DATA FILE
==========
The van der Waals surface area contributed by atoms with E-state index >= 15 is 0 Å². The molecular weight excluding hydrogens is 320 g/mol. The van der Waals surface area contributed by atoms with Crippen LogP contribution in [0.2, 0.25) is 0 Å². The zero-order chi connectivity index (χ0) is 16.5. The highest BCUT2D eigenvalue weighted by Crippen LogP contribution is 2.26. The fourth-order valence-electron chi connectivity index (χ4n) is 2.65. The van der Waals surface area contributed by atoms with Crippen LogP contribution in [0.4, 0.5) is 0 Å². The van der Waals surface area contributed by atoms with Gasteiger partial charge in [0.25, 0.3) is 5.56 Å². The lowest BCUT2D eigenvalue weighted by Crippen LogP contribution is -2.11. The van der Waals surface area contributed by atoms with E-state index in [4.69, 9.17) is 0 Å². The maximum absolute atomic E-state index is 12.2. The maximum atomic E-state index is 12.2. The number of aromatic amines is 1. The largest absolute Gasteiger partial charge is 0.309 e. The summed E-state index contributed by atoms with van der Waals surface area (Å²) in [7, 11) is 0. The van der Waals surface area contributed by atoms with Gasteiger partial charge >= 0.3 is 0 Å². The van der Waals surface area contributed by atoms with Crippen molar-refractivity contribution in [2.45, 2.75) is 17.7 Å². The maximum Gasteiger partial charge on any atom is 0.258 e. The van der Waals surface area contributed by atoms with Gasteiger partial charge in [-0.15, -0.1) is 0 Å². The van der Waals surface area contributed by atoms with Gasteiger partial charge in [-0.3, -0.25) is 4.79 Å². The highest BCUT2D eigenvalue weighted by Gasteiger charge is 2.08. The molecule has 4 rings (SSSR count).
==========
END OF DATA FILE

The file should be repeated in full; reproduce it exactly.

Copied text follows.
The van der Waals surface area contributed by atoms with E-state index >= 15 is 0 Å². The molecular weight excluding hydrogens is 320 g/mol. The van der Waals surface area contributed by atoms with Crippen LogP contribution in [0.2, 0.25) is 0 Å². The zero-order chi connectivity index (χ0) is 16.5. The highest BCUT2D eigenvalue weighted by Crippen LogP contribution is 2.26. The fourth-order valence-electron chi connectivity index (χ4n) is 2.65. The van der Waals surface area contributed by atoms with Crippen LogP contribution in [0.4, 0.5) is 0 Å². The van der Waals surface area contributed by atoms with Gasteiger partial charge in [0.25, 0.3) is 5.56 Å². The lowest BCUT2D eigenvalue weighted by Crippen LogP contribution is -2.11. The van der Waals surface area contributed by atoms with E-state index in [4.69, 9.17) is 0 Å². The maximum absolute atomic E-state index is 12.2. The maximum atomic E-state index is 12.2. The number of aromatic amines is 1. The largest absolute Gasteiger partial charge is 0.309 e. The summed E-state index contributed by atoms with van der Waals surface area (Å²) in [7, 11) is 0. The van der Waals surface area contributed by atoms with Gasteiger partial charge >= 0.3 is 0 Å². The van der Waals surface area contributed by atoms with Crippen molar-refractivity contribution in [2.45, 2.75) is 17.7 Å². The maximum Gasteiger partial charge on any atom is 0.258 e. The van der Waals surface area contributed by atoms with Gasteiger partial charge in [-0.15, -0.1) is 0 Å². The van der Waals surface area contributed by atoms with Gasteiger partial charge in [-0.3, -0.25) is 4.79 Å². The highest BCUT2D eigenvalue weighted by Gasteiger charge is 2.08. The molecule has 4 rings (SSSR count).